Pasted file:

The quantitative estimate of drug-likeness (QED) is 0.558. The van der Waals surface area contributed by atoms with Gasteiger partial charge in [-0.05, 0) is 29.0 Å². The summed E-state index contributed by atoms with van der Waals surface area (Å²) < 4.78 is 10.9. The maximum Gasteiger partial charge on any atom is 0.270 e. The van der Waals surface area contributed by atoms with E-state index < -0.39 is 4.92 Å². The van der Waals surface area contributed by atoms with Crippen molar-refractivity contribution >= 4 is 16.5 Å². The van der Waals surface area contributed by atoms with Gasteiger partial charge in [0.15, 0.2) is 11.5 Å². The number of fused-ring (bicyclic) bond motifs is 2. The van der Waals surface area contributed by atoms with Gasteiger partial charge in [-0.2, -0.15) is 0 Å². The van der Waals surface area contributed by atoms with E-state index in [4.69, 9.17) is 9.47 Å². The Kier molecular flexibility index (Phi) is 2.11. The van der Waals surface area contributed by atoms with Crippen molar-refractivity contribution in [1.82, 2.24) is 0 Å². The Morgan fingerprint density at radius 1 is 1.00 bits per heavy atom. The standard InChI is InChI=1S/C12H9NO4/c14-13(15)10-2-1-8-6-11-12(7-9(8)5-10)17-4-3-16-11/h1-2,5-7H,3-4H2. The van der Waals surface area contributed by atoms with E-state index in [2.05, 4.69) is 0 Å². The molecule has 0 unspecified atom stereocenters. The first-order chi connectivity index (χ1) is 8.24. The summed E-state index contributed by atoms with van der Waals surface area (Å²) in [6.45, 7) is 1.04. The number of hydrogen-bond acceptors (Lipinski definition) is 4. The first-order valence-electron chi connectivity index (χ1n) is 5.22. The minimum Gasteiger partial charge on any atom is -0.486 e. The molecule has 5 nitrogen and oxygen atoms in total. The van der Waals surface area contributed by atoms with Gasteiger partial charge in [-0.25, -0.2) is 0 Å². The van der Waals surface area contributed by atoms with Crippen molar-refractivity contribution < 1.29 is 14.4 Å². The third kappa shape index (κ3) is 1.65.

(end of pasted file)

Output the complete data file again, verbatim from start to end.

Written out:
The quantitative estimate of drug-likeness (QED) is 0.558. The van der Waals surface area contributed by atoms with Gasteiger partial charge in [-0.05, 0) is 29.0 Å². The summed E-state index contributed by atoms with van der Waals surface area (Å²) < 4.78 is 10.9. The maximum Gasteiger partial charge on any atom is 0.270 e. The van der Waals surface area contributed by atoms with E-state index < -0.39 is 4.92 Å². The van der Waals surface area contributed by atoms with Crippen molar-refractivity contribution >= 4 is 16.5 Å². The van der Waals surface area contributed by atoms with Gasteiger partial charge in [0.15, 0.2) is 11.5 Å². The number of fused-ring (bicyclic) bond motifs is 2. The van der Waals surface area contributed by atoms with Gasteiger partial charge in [-0.2, -0.15) is 0 Å². The van der Waals surface area contributed by atoms with E-state index in [4.69, 9.17) is 9.47 Å². The Kier molecular flexibility index (Phi) is 2.11. The van der Waals surface area contributed by atoms with Crippen molar-refractivity contribution in [1.82, 2.24) is 0 Å². The Morgan fingerprint density at radius 1 is 1.00 bits per heavy atom. The standard InChI is InChI=1S/C12H9NO4/c14-13(15)10-2-1-8-6-11-12(7-9(8)5-10)17-4-3-16-11/h1-2,5-7H,3-4H2. The van der Waals surface area contributed by atoms with E-state index in [2.05, 4.69) is 0 Å². The molecule has 0 unspecified atom stereocenters. The first-order chi connectivity index (χ1) is 8.24. The summed E-state index contributed by atoms with van der Waals surface area (Å²) in [6.45, 7) is 1.04. The number of hydrogen-bond acceptors (Lipinski definition) is 4. The first-order valence-electron chi connectivity index (χ1n) is 5.22. The minimum Gasteiger partial charge on any atom is -0.486 e. The molecule has 5 nitrogen and oxygen atoms in total. The van der Waals surface area contributed by atoms with Gasteiger partial charge in [-0.25, -0.2) is 0 Å². The van der Waals surface area contributed by atoms with Crippen molar-refractivity contribution < 1.29 is 14.4 Å². The third kappa shape index (κ3) is 1.65.